Today’s Wonder of the Day was inspired by May from Granville, OH. May Wonders, “How does Velcro work?” Thanks for WONDERing with us, May!
Do you remember when you first learned how to tie your shoelaces? You might have just gotten a new pair of fancy sneakers. You couldn't wait to test them out on the nearest playground. But first, you had to learn how to wrangle those long laces into a knot.
Learning how to tie your shoes can be a tricky proposition in the beginning. On your first attempt, it might seem like you'll never maneuver your fingers around those long strings in order to cross, loop, and pull them into a knot that'll hold your shoes to your feet.
After some practice, though, you soon find that you can quickly twirl your laces around your fingers as they instinctively twist and turn them into a perfect knot. Even after you learn to tie your shoes, you might still prefer those other types of shoes that don't have tricky shoelaces.
Instead, those shoes feature straps covered with fuzzy black material that seems to magically hold itself together as it secures your shoes to your feet. What is that material we're talking about? Velcro®, of course!
Before we learn about how Velcro® came to be, you should know that Velcro® is actually just the brand name usually associated with the type of fastener technology known as hook and loop fasteners. Hook and loop fasteners are hugely popular and can be found in a seemingly-endless variety of uses, only a portion of which are actually made by the company that owns the Velcro® brand name.
Hook and loop fasteners were inspired by nature. Way back in 1941, Swiss engineer George de Mestral noticed after a hunting trip that burrs from burdock plants stuck to his pants and his dog's fur. His curiosity aroused, de Mestral WONDERed what made the burrs cling so tightly.
His research taught him that burdock plants disperse their seeds by attaching themselves to animals that happen to rub against them. Examining a burr under a microscope, de Mestral discovered that the burr contained hundreds of tiny hooks on its surface. These hooks would latch onto anything loop-shaped, such as the fibers in his pants and his dog's tangled fur.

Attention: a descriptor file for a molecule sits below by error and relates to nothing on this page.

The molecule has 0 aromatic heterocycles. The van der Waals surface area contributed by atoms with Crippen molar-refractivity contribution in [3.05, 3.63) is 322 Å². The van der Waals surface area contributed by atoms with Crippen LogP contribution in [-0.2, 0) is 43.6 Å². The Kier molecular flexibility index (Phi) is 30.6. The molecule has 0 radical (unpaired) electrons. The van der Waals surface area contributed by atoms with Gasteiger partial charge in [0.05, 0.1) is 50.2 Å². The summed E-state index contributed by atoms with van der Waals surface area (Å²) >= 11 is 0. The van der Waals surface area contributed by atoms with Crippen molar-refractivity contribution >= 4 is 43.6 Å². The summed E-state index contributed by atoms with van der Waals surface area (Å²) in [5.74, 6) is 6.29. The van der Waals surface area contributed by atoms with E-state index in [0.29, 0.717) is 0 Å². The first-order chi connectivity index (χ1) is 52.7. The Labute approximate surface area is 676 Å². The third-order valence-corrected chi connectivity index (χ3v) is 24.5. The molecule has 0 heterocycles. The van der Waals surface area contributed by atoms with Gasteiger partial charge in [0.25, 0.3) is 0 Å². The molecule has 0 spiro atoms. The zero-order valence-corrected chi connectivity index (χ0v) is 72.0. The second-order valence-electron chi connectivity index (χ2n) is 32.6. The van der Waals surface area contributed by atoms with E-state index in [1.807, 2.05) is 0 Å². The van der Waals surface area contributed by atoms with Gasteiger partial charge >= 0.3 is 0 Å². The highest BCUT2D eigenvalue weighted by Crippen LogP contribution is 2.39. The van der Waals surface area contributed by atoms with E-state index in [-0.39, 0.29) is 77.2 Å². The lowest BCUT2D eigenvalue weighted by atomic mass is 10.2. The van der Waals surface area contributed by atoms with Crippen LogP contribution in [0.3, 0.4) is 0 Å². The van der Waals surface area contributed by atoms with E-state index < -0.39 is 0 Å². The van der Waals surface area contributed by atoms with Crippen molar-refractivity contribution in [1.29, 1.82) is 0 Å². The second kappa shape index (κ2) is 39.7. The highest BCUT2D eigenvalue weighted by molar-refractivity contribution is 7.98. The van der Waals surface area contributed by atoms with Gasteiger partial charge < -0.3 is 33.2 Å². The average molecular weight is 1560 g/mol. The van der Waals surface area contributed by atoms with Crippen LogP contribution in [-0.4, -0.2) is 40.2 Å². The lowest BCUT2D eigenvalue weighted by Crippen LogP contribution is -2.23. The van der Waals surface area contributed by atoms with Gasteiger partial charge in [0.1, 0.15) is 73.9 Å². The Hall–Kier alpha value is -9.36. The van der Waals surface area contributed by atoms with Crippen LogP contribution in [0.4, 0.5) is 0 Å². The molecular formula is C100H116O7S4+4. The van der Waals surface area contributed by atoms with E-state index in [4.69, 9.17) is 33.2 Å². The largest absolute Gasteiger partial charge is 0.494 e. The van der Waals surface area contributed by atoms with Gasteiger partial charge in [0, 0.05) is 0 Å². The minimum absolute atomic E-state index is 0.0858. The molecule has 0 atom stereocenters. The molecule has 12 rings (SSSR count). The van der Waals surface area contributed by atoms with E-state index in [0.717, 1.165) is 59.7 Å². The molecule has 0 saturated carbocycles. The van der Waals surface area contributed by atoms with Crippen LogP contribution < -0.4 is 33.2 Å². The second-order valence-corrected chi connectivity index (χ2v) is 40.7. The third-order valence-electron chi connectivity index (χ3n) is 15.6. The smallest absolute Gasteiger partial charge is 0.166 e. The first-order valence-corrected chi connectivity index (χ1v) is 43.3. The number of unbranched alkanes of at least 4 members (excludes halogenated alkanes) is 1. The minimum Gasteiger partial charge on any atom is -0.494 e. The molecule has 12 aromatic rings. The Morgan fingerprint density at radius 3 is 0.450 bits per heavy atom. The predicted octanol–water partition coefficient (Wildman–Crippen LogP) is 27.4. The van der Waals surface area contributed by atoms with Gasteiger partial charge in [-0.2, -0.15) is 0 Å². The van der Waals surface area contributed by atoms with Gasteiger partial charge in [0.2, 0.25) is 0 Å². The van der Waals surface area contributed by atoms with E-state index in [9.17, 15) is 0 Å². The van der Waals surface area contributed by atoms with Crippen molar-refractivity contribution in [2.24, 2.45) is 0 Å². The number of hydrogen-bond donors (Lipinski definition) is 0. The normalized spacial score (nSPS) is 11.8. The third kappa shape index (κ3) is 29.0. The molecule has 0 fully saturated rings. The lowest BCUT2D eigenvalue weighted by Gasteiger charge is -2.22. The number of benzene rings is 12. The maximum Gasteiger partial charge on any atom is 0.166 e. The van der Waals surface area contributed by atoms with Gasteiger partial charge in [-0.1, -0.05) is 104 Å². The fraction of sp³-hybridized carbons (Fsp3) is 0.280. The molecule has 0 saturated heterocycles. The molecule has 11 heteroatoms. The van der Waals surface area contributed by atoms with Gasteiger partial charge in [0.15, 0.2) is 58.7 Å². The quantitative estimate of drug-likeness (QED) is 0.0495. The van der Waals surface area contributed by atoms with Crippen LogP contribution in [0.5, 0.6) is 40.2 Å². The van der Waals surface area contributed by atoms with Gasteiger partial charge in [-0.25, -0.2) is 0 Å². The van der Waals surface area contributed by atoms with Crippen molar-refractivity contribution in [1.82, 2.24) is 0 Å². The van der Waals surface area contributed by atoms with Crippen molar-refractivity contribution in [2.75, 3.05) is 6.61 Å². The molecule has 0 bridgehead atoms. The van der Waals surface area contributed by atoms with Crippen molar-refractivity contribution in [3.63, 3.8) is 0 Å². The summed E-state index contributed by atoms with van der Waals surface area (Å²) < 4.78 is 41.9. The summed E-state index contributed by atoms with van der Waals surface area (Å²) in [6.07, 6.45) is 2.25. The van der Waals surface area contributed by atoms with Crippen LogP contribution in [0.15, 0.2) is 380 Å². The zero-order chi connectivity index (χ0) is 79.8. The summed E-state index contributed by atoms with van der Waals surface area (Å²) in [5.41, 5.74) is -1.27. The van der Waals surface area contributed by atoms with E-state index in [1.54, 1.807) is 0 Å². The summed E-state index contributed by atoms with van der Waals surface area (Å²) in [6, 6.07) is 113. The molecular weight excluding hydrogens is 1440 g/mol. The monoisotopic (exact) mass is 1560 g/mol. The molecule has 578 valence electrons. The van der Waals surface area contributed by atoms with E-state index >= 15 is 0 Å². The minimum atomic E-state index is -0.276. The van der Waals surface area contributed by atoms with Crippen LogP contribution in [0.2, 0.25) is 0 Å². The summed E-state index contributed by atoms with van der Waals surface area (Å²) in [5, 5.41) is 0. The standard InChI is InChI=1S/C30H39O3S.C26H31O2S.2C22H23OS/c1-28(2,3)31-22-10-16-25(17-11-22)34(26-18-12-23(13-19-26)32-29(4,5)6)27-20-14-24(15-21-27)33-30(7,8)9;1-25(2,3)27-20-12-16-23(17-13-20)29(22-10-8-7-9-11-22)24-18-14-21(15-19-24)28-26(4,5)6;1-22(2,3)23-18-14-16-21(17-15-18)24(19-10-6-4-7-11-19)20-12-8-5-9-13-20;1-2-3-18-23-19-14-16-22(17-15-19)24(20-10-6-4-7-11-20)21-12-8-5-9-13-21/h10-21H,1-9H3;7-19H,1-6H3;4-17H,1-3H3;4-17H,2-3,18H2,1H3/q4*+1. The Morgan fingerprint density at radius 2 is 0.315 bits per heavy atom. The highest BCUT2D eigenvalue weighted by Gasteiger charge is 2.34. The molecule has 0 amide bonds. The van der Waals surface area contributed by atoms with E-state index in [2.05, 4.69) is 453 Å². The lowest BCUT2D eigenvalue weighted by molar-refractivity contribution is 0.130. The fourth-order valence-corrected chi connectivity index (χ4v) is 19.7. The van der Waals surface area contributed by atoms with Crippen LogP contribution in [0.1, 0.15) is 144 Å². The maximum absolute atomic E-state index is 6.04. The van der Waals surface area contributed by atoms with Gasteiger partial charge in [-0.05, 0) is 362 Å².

Using the design of the burr as his inspiration, de Mestral created the first hook and loop fastening system using nylon fabric. He patented his invention in 1955, naming it Velcro® after the French words "velours" and "crochet," which translate to "velvet hook."
In a typical hook and loop fastener, one panel of material contains hundreds or thousands of tiny, rigid plastic hooks. The opposite panel of material contains a similar number of thin plastic loops. When pressed together, the hooks cling tightly to the loops, creating a firm bond that can nevertheless be quickly and easily separated by peeling the panels of material apart.
Today, the hook and loop fastener is considered one of the most widely-used inventions of the 20th century. Hook and loop fasteners can be found in thousands of applications, including shoes, clothing, diapers, life vests, luggage, backpacks, and sporting goods.